The Block

A Crested or Crowned Crane balances regally on one foot at the centre of this block made by Betty Kieran. While it is Uganda’s national bird, it is one of more than 1,000 types of cranes or birds found there. He stands in the midst of Uganda’s wetlands, the resources of which have traditionally been used by Ugandans as a source of building materials and as hunting and fishing areas. Such wetlands are also an important habitat for the country’s diverse wildlife. Behind the crane grows an acacia tree with one of Uganda’s many majestic mountain ranges rising in the background. Folded fabrics in national colours create an inner frame, while appliquéd bark cloth forms the geometric outer frames. Colourful beadwork completes the piece. Beads are an important element in African life and are used as ornamentation, in jewellery, in ritual ceremonies, and for trading and play.

Boys and girls in kanzu 3
Wearing the kanzu
Young woman wearing the gomesi
Back cloth
Wearing bark cloth
After the Rainforest, Uganda (15277311729)
Fields and hills
Hut (Agriculturalist)
A painted hut
Java kitengi
Kangas for sale
Nubian baskets
Coil baskets
Grey Crowned Crane, Uganda (15069988693)
Grey Cranes
Bean trial8 lo (4108923572)
In the fields

Cultural Profile

Uganda, a former British protectorate, is a landlocked nation in east central Africa. The great beauty of this country led Winston Churchill to call it the ‘Pearl of Africa’ but it has weathered immense adversity since its 1962 independence. It is a land of many physical contrasts: open savannas, semi-desert regions, bamboo and rain forests, fertile grasslands and volcanic mountain ranges. The perpetually snow-capped Ruwenzori Range––Uganda’s only non-volcanic mountains––rises to more than 5,000 metres, earning it the nickname ‘Mountains of the Moon.’ Although Uganda is landlocked, it has access to several large bodies of water, including Lake Victoria, Africa’s largest lake and the primary source of the Nile River. The nation’s population is comprised of a complex and diverse range of tribes. The largest of these is the Ganda, from which the country’s name is derived. About two-thirds of the people speak Bantu languages, such as Luganda, while the remainder speak Nilotic or Sudanic tongues. The official language is English although Swahili is more widely spoken.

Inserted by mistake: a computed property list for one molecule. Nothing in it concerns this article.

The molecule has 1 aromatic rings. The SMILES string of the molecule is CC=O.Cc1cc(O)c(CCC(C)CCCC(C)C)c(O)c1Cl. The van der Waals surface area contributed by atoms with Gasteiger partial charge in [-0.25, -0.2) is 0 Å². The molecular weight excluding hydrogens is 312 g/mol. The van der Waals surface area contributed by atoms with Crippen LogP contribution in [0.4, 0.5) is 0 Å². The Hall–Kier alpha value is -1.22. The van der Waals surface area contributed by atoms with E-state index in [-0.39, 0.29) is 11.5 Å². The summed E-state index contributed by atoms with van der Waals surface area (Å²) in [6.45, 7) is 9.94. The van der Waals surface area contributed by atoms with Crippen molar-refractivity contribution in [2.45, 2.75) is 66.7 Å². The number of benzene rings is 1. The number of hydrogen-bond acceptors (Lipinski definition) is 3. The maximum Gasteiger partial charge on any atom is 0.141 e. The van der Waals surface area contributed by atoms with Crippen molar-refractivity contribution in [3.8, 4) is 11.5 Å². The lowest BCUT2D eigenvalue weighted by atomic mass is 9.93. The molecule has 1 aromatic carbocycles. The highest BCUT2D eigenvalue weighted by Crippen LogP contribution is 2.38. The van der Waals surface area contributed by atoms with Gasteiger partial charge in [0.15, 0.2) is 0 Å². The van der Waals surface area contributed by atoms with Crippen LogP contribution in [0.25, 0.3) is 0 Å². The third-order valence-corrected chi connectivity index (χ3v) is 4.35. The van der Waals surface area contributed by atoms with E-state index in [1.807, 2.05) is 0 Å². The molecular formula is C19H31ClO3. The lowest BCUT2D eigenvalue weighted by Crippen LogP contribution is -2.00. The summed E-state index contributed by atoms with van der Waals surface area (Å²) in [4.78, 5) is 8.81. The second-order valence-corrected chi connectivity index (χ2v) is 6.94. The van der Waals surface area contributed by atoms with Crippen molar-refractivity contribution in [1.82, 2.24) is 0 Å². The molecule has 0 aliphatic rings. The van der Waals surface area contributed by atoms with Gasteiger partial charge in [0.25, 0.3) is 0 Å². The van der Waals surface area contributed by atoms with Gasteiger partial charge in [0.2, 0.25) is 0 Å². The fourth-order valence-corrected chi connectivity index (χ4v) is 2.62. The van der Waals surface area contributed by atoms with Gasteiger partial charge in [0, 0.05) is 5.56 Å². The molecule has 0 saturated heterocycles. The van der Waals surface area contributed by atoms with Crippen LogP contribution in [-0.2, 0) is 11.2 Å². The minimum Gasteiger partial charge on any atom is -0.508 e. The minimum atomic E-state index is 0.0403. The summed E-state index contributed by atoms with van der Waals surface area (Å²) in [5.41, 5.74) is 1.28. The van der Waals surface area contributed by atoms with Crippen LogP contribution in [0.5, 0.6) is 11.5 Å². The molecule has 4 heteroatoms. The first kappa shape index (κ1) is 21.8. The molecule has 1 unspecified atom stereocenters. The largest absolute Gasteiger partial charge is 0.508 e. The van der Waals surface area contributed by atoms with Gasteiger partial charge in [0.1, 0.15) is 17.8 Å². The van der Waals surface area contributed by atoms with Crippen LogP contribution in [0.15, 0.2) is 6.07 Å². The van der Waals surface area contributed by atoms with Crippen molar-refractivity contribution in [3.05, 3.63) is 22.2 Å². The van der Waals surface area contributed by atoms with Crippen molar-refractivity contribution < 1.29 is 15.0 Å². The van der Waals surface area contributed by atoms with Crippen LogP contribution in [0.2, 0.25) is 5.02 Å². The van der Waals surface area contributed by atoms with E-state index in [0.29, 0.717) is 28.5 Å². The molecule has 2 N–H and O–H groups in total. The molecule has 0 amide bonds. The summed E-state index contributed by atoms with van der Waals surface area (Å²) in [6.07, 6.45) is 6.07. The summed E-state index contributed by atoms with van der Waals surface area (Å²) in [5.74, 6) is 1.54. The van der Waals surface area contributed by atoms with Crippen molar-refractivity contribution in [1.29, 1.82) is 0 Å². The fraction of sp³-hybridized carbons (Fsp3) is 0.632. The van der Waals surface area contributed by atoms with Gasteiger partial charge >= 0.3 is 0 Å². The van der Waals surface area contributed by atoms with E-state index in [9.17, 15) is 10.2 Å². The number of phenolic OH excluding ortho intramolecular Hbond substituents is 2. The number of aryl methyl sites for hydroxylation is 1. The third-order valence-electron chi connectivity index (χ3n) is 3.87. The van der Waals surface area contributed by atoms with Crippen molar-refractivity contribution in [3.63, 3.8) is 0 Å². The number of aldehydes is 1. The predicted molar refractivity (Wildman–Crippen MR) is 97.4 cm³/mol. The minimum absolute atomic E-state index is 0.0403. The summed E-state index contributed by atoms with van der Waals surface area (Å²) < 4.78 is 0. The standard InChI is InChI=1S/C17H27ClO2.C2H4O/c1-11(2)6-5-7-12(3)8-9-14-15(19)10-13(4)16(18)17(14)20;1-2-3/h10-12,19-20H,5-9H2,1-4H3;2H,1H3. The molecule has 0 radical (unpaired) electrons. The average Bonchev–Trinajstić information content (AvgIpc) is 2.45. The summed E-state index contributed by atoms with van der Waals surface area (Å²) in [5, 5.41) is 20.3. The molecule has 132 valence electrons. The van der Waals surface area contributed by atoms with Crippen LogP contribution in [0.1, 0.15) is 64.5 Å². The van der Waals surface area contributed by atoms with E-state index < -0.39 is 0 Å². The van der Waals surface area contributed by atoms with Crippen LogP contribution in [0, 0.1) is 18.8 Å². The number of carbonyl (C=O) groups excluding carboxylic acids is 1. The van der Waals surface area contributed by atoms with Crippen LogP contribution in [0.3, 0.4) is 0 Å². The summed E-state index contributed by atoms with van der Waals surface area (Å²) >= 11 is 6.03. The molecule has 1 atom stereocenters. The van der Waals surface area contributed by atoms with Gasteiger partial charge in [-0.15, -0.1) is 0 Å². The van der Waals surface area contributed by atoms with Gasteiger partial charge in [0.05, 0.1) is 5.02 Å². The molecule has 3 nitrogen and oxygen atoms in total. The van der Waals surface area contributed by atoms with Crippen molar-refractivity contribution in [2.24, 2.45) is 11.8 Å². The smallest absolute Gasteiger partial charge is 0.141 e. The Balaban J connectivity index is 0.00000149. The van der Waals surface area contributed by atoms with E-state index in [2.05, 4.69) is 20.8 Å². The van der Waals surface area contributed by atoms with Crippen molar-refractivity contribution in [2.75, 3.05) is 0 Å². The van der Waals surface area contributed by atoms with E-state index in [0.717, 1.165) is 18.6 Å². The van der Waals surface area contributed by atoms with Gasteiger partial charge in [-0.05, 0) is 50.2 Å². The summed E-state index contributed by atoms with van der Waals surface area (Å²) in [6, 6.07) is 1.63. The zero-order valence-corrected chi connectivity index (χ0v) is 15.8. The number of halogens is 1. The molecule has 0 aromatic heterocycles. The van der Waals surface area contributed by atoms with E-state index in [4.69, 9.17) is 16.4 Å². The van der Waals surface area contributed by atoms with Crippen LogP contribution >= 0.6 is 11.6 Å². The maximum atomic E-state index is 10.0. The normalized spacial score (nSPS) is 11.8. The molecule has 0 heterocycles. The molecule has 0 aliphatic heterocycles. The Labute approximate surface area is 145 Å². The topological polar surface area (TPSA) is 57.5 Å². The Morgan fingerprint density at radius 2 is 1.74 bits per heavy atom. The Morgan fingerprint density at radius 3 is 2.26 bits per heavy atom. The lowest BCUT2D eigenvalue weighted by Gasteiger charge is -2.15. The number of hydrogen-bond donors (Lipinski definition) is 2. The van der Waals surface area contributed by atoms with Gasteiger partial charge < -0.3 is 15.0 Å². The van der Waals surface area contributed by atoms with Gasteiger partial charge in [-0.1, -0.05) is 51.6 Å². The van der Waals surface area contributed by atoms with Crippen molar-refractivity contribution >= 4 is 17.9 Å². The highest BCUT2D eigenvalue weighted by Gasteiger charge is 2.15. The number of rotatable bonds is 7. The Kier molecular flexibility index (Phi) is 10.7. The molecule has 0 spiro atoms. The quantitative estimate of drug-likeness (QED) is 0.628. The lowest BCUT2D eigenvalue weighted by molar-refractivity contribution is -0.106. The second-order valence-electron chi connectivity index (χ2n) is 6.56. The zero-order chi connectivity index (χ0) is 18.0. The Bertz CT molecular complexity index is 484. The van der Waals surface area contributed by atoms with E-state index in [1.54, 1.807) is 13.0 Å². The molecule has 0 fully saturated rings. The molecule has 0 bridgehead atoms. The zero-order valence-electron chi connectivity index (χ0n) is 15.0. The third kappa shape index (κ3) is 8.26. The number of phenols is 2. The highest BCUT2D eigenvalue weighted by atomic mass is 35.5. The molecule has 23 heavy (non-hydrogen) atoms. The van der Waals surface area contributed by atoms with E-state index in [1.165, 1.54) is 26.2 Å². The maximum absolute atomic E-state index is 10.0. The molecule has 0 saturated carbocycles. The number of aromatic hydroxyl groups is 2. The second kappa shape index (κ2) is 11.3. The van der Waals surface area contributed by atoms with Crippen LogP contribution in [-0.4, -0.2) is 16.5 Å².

Most Ugandans live in rural areas. Much of the population is involved in agriculture, growing crops such as coffee, tea and tobacco to sell for local consumption and export, as well as for their own subsistence. Individual tribes maintain their own customs and practices, resulting in a national culture as ethnically diverse as the country’s population. Despite their differences however, tribes share many of the same values. Support for the extended family, for example, is considered to be among the most important ideals.

Traditional clothing, which varies among the groups, is generally worn only at local ceremonies and special events since Western attire has become popular throughout the land. Ganda and Soga men will often blend the two styles of dress, wearing their traditional kanzu, long white robes, under a sport coat. Some of the dresses Ugandan women will wear include the gomesi, an ankle-length dress with puffed sleeves, with a long sash called the kitambala tied at the waist. While some models are made of colourful wax cotton prints, others are made of silk and are used for formal occasions. A colourful kanga, a wraparound dress, is usually worn under the gomesi to prevent it from sticking to the wearer’s body.

National crafts include tooled leather and feathered headdresses. Ugandan women are known to be expert at weaving baskets that feature geometric designs in traditional natural colours of black, tan, and brown. These designs and colours can also be found on traditional huts. Made from bamboo frames covered with clay which is then painted, they are crowned with banana or grass thatched roofs. Beaded jewellery, made with locally made glass and paper beads, is also a popular handicraft. Pottery, batik, and making items out of calabashes are also popular crafts.

People have been coming to Canada from Uganda since the early 1900s, with the largest group arriving in 1972. Their numbers remain small though, numbering just a little over 4,500.

Sponsor: in memoriam David Barkway, from the Invitation Project volunteers | Photos courtesy Wikimedia Commons